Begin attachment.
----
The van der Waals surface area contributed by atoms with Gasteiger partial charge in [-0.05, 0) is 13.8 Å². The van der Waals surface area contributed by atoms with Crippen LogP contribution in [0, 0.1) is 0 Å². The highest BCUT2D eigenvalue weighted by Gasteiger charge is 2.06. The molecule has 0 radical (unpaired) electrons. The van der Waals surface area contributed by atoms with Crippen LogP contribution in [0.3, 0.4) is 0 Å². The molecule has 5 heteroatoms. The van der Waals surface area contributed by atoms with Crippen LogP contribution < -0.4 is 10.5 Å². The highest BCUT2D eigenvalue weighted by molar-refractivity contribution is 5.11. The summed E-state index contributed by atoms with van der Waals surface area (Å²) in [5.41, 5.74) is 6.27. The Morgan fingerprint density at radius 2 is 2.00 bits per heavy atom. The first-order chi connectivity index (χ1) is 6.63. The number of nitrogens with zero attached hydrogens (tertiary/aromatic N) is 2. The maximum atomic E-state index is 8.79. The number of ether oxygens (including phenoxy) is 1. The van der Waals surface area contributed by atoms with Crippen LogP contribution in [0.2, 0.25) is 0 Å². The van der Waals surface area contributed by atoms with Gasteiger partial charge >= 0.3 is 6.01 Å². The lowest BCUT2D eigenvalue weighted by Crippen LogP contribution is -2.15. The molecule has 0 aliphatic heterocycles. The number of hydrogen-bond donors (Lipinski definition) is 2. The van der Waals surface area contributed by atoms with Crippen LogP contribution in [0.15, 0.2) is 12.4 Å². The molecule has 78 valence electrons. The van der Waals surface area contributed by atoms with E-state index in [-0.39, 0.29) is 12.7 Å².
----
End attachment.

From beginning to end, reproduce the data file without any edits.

The van der Waals surface area contributed by atoms with Gasteiger partial charge in [-0.05, 0) is 13.8 Å². The van der Waals surface area contributed by atoms with Crippen LogP contribution in [0, 0.1) is 0 Å². The highest BCUT2D eigenvalue weighted by Gasteiger charge is 2.06. The molecule has 0 radical (unpaired) electrons. The van der Waals surface area contributed by atoms with Crippen LogP contribution in [0.3, 0.4) is 0 Å². The molecule has 5 heteroatoms. The van der Waals surface area contributed by atoms with Crippen LogP contribution < -0.4 is 10.5 Å². The highest BCUT2D eigenvalue weighted by molar-refractivity contribution is 5.11. The summed E-state index contributed by atoms with van der Waals surface area (Å²) in [5.41, 5.74) is 6.27. The Morgan fingerprint density at radius 2 is 2.00 bits per heavy atom. The first-order chi connectivity index (χ1) is 6.63. The number of nitrogens with zero attached hydrogens (tertiary/aromatic N) is 2. The maximum atomic E-state index is 8.79. The number of ether oxygens (including phenoxy) is 1. The van der Waals surface area contributed by atoms with Crippen LogP contribution in [0.2, 0.25) is 0 Å². The van der Waals surface area contributed by atoms with Gasteiger partial charge >= 0.3 is 6.01 Å². The lowest BCUT2D eigenvalue weighted by Crippen LogP contribution is -2.15. The molecule has 0 aliphatic heterocycles. The number of hydrogen-bond donors (Lipinski definition) is 2. The van der Waals surface area contributed by atoms with Crippen LogP contribution in [0.15, 0.2) is 12.4 Å². The molecule has 78 valence electrons. The van der Waals surface area contributed by atoms with E-state index in [-0.39, 0.29) is 12.7 Å².